The naming of the school
We were gifted the name Te Kura O Take Kārara by Ngāi Tahu. Take Kārara is a historic name for a location that is very close to where our school sits. The site is clearly shown on the famous map drawn by H.K. Taiaroa in 1880 which detailed many of the names for the region that are in use today.
The Ngāi Tahu Atlas, Kā Huru Manu, describes Take Kārara as a kāinga nohoanga, or settlement, at the southern end of Lake Wānaka. During the 1879 Smith-Nairn Royal Commission of Inquiry into the Ngāi Tahu land claims, Take Kārara was described as a kāinga mahinga kai, or food gathering site, where pora, mahetau, tuna (or eels) and weka were gathered.
The Ngāi Tahu kaumatua Tahu Potiki, who sadly died in 2019, provided greatly valued advice and wisdom to our Board as they developed the initial statement of vision and values for the school, and his deep knowledge of our local history assisted significantly in the choice of Te Kura O Take Kārara as the name of our new school.
The naming of the buildings
It has been the Board’s wish to form an ongoing partnership with Ngāi Tahu. Having been gifted our name, we also received advice from Bubba Thompson, our Ngāi Tahu advisor from Te Rau Aroha Marae in Bluff, about Mahinga Kai and it’s importance to Ngāi Tahu.
Mahinga Kai is said to be, the “DNA of Ngai Tahu”, it is currency and an integral part of their identity. While the natural resources and the places from where they were gathered are important, so too are the understandings and customs that sit alongside these. It is not just about the kai in our pukus. Also important to Mahinga Kai is:
- Understanding – the landscape and the ecological systems
- Knowledge – of where to gather food, how much to take, what different places can provide
- Whanaungatanga – the development of relationships between communities as traditionally, people moved around and helped each other out – this always involved a journey, and marriage often helped bond these ties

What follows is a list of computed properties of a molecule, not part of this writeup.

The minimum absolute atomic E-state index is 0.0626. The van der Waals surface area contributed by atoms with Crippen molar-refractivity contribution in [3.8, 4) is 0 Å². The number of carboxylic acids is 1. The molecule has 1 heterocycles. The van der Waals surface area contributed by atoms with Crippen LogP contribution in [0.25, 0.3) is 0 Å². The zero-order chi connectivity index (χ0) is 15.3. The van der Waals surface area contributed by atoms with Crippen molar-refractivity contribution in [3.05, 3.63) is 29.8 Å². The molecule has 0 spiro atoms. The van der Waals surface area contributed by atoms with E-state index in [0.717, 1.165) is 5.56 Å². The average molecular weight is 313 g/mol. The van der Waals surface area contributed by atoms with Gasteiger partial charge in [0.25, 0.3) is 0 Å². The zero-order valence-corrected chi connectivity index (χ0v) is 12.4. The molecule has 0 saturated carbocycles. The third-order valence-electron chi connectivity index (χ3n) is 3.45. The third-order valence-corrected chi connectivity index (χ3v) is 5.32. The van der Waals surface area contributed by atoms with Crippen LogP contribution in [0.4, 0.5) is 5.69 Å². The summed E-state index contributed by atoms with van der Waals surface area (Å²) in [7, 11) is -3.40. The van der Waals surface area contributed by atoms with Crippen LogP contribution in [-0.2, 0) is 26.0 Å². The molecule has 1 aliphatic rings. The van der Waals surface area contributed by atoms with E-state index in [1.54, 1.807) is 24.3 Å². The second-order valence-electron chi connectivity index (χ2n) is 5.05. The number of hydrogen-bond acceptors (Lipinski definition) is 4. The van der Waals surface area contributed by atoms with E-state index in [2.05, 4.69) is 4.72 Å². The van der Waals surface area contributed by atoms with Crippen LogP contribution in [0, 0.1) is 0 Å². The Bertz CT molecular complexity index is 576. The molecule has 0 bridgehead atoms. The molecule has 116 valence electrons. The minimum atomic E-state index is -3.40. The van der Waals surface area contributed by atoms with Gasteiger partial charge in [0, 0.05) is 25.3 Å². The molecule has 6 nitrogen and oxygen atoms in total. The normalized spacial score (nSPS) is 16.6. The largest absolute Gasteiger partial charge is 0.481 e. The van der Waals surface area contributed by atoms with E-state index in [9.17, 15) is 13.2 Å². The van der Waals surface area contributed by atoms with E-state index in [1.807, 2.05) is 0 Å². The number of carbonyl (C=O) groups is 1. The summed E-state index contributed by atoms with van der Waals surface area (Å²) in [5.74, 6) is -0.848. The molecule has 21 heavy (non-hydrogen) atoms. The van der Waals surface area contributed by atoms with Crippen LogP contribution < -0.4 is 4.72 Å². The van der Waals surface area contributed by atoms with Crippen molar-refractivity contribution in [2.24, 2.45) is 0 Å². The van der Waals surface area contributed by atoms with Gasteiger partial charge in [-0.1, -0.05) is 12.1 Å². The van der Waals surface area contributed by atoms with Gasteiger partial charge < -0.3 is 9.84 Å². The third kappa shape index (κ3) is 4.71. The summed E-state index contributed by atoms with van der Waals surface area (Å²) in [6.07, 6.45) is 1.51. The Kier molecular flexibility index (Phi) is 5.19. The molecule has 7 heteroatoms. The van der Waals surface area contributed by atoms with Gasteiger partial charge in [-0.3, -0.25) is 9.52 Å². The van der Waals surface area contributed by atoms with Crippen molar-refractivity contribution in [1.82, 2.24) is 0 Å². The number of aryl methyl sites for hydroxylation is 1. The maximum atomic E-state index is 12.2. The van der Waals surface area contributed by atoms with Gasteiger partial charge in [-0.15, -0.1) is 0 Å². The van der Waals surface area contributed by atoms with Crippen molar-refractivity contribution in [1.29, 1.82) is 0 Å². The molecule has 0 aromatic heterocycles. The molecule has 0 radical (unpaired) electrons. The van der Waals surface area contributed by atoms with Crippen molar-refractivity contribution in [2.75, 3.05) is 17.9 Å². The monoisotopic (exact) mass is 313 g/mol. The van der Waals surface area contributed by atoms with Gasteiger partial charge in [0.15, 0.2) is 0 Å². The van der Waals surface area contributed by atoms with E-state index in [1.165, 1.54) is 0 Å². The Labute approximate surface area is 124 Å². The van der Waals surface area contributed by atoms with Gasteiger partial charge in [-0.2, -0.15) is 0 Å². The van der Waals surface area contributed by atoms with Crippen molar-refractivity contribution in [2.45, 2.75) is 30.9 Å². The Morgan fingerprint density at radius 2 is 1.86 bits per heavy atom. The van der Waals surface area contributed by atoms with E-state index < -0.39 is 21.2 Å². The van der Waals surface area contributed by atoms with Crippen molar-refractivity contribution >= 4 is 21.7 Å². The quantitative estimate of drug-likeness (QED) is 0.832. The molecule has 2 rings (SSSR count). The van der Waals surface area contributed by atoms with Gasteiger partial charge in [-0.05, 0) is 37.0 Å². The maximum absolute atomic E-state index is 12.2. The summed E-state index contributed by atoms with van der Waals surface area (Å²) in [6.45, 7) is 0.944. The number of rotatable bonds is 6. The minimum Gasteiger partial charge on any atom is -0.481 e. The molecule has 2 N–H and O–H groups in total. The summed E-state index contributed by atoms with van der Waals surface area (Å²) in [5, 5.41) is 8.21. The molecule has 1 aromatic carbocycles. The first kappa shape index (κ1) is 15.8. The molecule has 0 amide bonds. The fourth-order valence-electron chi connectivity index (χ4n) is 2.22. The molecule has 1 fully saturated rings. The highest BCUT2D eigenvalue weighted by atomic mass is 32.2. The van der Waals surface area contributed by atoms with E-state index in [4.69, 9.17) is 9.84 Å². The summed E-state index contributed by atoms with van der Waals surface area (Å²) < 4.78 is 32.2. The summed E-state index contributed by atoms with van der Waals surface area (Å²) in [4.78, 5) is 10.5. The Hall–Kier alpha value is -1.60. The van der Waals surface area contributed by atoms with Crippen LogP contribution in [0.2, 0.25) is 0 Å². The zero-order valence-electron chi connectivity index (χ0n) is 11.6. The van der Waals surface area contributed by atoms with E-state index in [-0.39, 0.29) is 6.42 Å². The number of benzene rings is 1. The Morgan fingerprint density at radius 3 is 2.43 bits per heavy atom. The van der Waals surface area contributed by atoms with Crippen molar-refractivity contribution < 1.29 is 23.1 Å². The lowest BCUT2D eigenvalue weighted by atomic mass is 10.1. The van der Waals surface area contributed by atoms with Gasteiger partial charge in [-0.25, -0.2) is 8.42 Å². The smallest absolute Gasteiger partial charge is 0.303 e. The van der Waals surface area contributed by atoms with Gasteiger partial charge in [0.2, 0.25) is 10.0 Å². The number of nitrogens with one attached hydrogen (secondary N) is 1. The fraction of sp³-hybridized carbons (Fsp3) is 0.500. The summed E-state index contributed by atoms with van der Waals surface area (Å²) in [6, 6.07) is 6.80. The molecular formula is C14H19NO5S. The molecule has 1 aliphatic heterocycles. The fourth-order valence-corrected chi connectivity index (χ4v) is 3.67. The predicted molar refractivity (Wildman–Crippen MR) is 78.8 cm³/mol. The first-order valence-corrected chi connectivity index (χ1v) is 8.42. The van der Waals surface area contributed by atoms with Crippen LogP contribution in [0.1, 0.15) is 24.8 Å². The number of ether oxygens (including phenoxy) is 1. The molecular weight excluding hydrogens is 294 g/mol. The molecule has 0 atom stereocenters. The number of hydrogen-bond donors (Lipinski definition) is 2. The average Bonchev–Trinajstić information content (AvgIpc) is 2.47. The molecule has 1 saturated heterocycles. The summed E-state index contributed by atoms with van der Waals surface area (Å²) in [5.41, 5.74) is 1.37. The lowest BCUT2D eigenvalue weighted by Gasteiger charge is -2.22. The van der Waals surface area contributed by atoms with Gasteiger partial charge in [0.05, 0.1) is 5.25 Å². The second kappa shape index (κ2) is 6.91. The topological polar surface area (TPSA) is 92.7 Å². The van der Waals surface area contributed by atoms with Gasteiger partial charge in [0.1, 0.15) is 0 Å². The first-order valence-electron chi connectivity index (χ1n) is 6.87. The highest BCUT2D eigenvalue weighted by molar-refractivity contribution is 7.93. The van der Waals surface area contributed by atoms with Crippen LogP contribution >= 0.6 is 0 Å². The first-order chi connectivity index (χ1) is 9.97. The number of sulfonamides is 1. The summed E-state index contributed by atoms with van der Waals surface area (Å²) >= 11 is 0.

- Maanaki – the customs (tikanga) of giving to guests/ whanau, giving away your best, and giving even if you have nothing left for you
- Kaitiakitanga – guardianship, and the importance of managing and protecting the land by treading lightly. This is about thriving by maintaining things that sustain and nourish us and that support wellbeing such as clean water, soil, and shelter.
- Papatuanuku from the Māori Creation Story. Papatuanuku is the land. She is a mother earth figure who gives birth to all things, including people. Trees, birds and people are born from the land, which then nourishes them
- Living life according to the seasons – closely following the life cycles of plants and animals
- Interconnectedness and interrelationship of all living and nonliving things – it is a cycle … you are born of earth, and you eventually go back to the earth
Mahinga Kai is seen as more than food – it is kai for the ears, kai for knowledge, kai for the soul, kai for storytelling – indeed it is food for life.
This deep understanding of Mahinga Kai provides us with many great opportunities for discovery and for learning at Te Kura O Take Kārara through place-based learning, environmental and sustainability learning, and cultural responsiveness, and importantly it supports us to strengthen our bond with Ngai Tahu
Bubba supported us with the naming of the buildings in our school and the foods gathered at Take Karara were an obvious fit for these. The beautiful manifestations on our windows depicting these food sources were created by the talented Ngāi Tahu artist Simon Kaan.
Tuna – Year 1 and 2
Tī Kōuka – Year 3 and 4
Weka – Year 5 and 6
Te Pataka was chosen as the name for our Administration building, as this can be seen as a storehouse of knowledge, pukapuka (books), and resources, as well as a place to eat kai.
The opening and blessing of our buildings led by Ngāi Tahu
Bubba Thompson officially opened the school by returning the original sod that had been dug up in March 2019 prior to building works commencing to it’s resting place in front of the new school hall.
Matua Bubba, along with Matua Dean and Whaea Evelyn Cook also from Ngāi Tahu led the students, staff and parents around the school, blessing each building before entering the hall for speeches and kai.
As Matua Dean led the children into the school hall for the first time these words were said …
Matua Dean: Mā wai te whare? Who is this place for?
Children: Mā tatau. It is for all of us.
Matua Dean: Mā te aha te whare? What is this place for?
Children: Mā te ako. It is for learning.
Matua Dean: He aha te ingoa o te kura? What is the name of this kura/school?
Children: Take Kārara